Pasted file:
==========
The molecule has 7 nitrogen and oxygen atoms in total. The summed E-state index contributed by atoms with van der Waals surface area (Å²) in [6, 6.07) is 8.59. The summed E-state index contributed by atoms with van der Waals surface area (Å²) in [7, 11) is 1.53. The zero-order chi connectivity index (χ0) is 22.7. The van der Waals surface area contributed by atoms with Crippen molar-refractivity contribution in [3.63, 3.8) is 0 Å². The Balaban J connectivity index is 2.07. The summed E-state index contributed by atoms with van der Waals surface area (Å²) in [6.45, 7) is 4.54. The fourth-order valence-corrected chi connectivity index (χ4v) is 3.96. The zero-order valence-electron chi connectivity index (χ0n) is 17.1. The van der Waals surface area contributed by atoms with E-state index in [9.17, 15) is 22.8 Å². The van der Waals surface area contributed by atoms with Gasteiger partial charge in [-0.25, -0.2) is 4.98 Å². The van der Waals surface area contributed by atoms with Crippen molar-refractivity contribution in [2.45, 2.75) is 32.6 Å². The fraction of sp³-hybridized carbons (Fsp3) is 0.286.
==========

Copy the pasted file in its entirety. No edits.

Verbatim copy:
The molecule has 7 nitrogen and oxygen atoms in total. The summed E-state index contributed by atoms with van der Waals surface area (Å²) in [6, 6.07) is 8.59. The summed E-state index contributed by atoms with van der Waals surface area (Å²) in [7, 11) is 1.53. The zero-order chi connectivity index (χ0) is 22.7. The van der Waals surface area contributed by atoms with Crippen molar-refractivity contribution in [3.63, 3.8) is 0 Å². The Balaban J connectivity index is 2.07. The summed E-state index contributed by atoms with van der Waals surface area (Å²) in [6.45, 7) is 4.54. The fourth-order valence-corrected chi connectivity index (χ4v) is 3.96. The zero-order valence-electron chi connectivity index (χ0n) is 17.1. The van der Waals surface area contributed by atoms with E-state index in [9.17, 15) is 22.8 Å². The van der Waals surface area contributed by atoms with Gasteiger partial charge in [-0.25, -0.2) is 4.98 Å². The van der Waals surface area contributed by atoms with Crippen molar-refractivity contribution in [2.45, 2.75) is 32.6 Å². The fraction of sp³-hybridized carbons (Fsp3) is 0.286.